There is consensus among populists on the left and the right that typical workers and households had it better decades ago. 

Senator Bernie Sanders, the candidate to beat for the Democratic presidential nomination, has said that Americans are “overworked, yet our standard of living has fallen.” He went further: “For many, the American dream has become a nightmare.” 

And Senator Josh Hawley, a Missouri Republican and rising conservative populist star, directed his Twitter followers last week to a report “to understand the pressure felt by the American middle.”

That report was written by Oren Cass, executive director of American Compass. Cass argues that “family finances are coming under increasingly untenable pressure.” To demonstrate that, he claims that in 1985 the typical male worker could cover his family’s housing, health care, transportation and education expenses on 30 weeks of salary. But in 2018, his salary for the entire year would fall short. The chart summarizing Cass’s finding was described this week by the Washington Post as “the best explanation of middle-class finances you will ever see.”

Unfortunately, his chart and analysis have several serious flaws. Here are just a few.

To demonstrate that a typical male worker couldn’t cover these costs, Cass includes the charges for the annual cost of employer-provided health insurance for a family. In 2018, this was $19,616. But he does not include employer contributions to premiums in his measure of worker income. Similarly, Cass charges the worker the cost (measured by the sticker price) of college tuition, but does not include financial aid as part of the family’s income.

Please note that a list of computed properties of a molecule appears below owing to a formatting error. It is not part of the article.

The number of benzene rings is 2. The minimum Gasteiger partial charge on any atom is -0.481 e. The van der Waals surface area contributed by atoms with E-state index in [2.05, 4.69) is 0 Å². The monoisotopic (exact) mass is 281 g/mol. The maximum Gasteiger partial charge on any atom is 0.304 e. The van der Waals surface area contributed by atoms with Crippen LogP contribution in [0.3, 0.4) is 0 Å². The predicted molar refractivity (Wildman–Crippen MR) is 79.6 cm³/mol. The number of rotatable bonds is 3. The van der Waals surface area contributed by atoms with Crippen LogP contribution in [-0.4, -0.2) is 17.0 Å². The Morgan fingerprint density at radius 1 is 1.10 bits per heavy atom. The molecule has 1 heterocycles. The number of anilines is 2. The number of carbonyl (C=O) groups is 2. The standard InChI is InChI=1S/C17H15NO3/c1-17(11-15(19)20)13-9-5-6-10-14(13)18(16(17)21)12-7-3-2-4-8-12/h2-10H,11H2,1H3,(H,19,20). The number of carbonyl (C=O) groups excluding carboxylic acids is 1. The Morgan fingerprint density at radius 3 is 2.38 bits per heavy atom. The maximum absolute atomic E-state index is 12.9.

He focuses on these items, whose costs have grown considerably over the past three decades, but ignores the many goods and services that have not seen large increases, like clothing, telecommunications services and energy. And he seems to have some fundamental misunderstandings about how official statistics measure price inflation.

Cass’s argument is not new. Conservative populists commonly argue that typical male workers today have great difficulty supporting their families, whereas in the past they could do so much more easily. Is that true?

Data from the Bureau of Labor Statistics show that from 1990 to 2019 the median male worker’s wages grew by 23%. The bottom 10% of male workers saw their wages increase by 36% over this period. Male workers in the 20th percentile—those who earn more than the bottom 19% but less than the top 80%—had 30% wage growth. 

All these figures are adjusted for inflation. That is, they account for increases in the prices of housing, health care, education and transportation—Cass’s four categories—but also for the prices of many other goods and services. 

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